What Is An Implant?
Three types of endosseous implants
The term implant refers to a medical device that replaces a missing body part. Implants, as the name implies, are placed or implanted inside the body and function much like the missing body part that it is replacing. Medical technology has advanced to the point where implants are commonly used to improve not only the physical well-being but also the quality of life of a vast number of patients. A good example of this is the use of an artificial hip joint to replace a painful, worn-out arthritic hip.
Typically implants are constructed from materials that are biocompatible. Biocompatible materials are not recognized by the body as foreign and therefore, the body does not reject them. The term dental implantrefers to a dental device that is used to replace the root portion of a missing tooth or teeth. These artificial root replacements can then be used to support natural looking teeth that enable patients who are missing some or all of their natural teeth to smile and speak with confidence and to chew their food well and more comfortably.
Dental implants come in a variety of designs. However, the most common type of implants are threaded titanium cylinders that are placed into the jaw bones (Figure 1). Titanium is one of the biocompatible materials that is not recognized by the body's immune system and, therefore, allows dental implants to be placed without undergoing rejection.
Am I A Candidate For Dental Implants?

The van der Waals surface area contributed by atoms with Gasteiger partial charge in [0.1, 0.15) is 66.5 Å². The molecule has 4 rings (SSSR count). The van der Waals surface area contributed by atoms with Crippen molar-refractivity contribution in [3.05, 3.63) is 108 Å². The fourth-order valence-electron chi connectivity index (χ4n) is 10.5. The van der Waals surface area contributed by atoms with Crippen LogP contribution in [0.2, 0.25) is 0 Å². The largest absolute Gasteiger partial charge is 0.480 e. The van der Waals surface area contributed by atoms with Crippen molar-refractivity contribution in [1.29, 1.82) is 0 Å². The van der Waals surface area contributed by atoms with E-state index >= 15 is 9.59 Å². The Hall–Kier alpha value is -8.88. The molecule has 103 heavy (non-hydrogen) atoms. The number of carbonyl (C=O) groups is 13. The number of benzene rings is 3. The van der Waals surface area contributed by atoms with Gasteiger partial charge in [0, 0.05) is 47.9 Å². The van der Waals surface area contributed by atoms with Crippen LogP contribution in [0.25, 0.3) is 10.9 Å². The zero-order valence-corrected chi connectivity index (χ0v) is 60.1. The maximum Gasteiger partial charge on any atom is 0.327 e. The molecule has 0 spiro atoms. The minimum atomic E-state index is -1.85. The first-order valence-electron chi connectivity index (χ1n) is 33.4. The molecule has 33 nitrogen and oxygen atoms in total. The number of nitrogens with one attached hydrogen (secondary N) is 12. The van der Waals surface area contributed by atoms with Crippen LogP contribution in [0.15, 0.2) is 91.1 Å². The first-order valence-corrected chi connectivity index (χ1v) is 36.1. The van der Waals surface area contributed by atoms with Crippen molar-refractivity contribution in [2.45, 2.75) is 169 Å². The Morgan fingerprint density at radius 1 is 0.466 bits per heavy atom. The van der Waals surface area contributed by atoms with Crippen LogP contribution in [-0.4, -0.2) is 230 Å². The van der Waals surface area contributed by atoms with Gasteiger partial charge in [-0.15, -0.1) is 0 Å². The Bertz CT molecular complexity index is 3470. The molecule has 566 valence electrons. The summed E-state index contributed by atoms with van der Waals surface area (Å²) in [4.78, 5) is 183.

Simply put, any person who has had the misfortune to lose one or more teeth, or even a part of the jaw bone, is a candidate for dental implants. This includes those individuals who have congenitally missing teeth (i.e., some or all or their teeth have been missing since birth). As an aside, if you fall into any of these categories you are not alone as it has been estimated that approximately 125 million Americans are missing one or more teeth for one reason or another!
Once we have established the absence of one or more teeth, as the basic criteria for placing dental implants, we must consider two additional factors that may ultimately affect the outcome of treatment.
First, patients need to be in a good state of health, and we would expect that any systemic illnesses or condition that may adversely affect healing is well under control. The diabetic patient, as an example, may be an acceptable candidate for dental implants provided that their disease process has been addressed, and they are carefully monitoring their medications and level of blood sugar. If not and the patient is unstable, then we would need to work with the patient's physician to correct the situation prior to proceeding with treatment. Any concerns that you may have regarding your medical history should be discussed with your doctor at a consultation appointment.
Second, the patient must have enough high quality bone within which the implant(s) can be placed. Whenever a tooth is lost, bone in the surrounding area begins to remodel and slowly disappears. This physiological process is called resorption. Consequently, patients who have been missing teeth for a period of time may also present with resorption of the jaw bones. If the degree of resorption is slight then it is usually possible to place dental implants without any further treatment. However, if the resorption process is extensive there may be insufficient bone available to support the implant.